Let us now apply this understanding of ecumenism to the question of Mary Co-redemptrix. The Co-redemptrix title for Mary has been used in repeated papal teaching, and the doctrine of Marian co-redemption as Mary's unique participation with and under Jesus Christ in the redemption of humanity constitutes the repeated doctrinal teaching of the Second Vatican Council:
...She devoted herself totally, as handmaid of the Lord, to the person and work of her Son, under and with him, serving the mystery of redemption, by the grace of Almighty God. Rightly, therefore, the Fathers see Mary not merely as passively engaged by God, but as freely cooperating in the work of man's salvation through faith and obedience.

And further:
Thus the Blessed Virgin advanced in her pilgrimage of faith, and faithfully persevered in union with her Son unto the cross, where she stood, in keeping with the divine plan, enduring with her only begotten Son the intensity of his suffering, associated herself with his sacrifice in her mother's heart, and lovingly consenting to the immolation of this victim which was born of her.

And further:
She conceived, brought forth, and nourished Christ, she presented Him to the Father in the temple, shared her Son's suffering as He died on the cross. Thus, in a wholly singular way she cooperated by her obedience, faith, hope, and burning charity in the work of the Savior in restoring supernatural life to souls. For this reason she is a mother to us in the order of grace.

Thereby, there is no question that Marian Co-redemption constitutes the doctrinal teaching of the Catholic Church and as such must be presented in any true articulation of Catholic teaching, which critically includes the domain of true ecumenical dialogue.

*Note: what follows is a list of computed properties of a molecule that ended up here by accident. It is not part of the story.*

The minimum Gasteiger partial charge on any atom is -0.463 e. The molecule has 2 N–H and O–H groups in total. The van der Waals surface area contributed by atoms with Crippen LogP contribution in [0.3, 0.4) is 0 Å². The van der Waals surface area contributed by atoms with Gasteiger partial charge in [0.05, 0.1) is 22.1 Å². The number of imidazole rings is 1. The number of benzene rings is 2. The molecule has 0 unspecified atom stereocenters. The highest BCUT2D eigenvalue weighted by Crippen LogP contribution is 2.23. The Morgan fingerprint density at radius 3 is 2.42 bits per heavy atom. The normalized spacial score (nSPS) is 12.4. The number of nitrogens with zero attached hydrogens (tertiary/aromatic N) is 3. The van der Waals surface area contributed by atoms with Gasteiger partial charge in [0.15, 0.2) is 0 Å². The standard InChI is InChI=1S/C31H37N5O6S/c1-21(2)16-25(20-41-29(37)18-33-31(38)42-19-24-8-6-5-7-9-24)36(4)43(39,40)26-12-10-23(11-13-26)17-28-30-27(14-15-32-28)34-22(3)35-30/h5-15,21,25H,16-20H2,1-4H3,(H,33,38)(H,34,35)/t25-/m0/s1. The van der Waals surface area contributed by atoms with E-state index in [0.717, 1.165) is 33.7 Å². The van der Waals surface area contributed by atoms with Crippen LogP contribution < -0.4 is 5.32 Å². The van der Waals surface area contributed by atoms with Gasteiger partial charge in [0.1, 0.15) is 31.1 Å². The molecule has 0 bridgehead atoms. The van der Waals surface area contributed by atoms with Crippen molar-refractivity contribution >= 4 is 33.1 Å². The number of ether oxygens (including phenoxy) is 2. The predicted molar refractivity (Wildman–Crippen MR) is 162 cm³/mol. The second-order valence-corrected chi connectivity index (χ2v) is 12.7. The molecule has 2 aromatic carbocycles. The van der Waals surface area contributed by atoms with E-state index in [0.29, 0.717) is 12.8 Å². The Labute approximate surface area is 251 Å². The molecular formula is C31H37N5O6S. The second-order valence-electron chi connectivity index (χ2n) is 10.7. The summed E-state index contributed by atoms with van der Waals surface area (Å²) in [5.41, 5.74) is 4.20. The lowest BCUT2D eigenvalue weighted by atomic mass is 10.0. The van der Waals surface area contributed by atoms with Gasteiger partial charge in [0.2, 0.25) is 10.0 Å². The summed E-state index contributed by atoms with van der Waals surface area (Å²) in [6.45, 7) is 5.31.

To therefore claim that Mary Co-redemptrix in title and doctrine is in any way contrary to the ecumenical mission of the Church is fundamentally to misunderstand the ecumenical mission of the Church itself. Full Catholic doctrine, including the doctrine of Marian co-redemption, must be included for any true dialogue seeking Christian unity. Moreover, the purposeful absence of Mary Co-redemptrix in full ecumenical dialogue and in the overall ecumenical mission of the Church would lack integrity and justice for the Catholic ecumenist towards non-Catholic Christians who have presumably, on their part, brought the full teachings of their particular ecclesial body to the tables of dialogue. To return to the Christian admonition of John Paul II: "In the Body of Christ, 'the way, the truth, and the life' (Jn.14:6), who could consider legitimate a reconciliation brought about at the expense of the truth?"

Therefore calling the Blessed Virgin Mary a "Co-redemptrix" in light of Christian Scripture and Christian Tradition is in no sense contrary to ecumenism, but rather constitutes an essential element of the Christian integrity demanded by true ecumenism, since Marian Co-redemption constitutes a doctrinal teaching of the Catholic Church.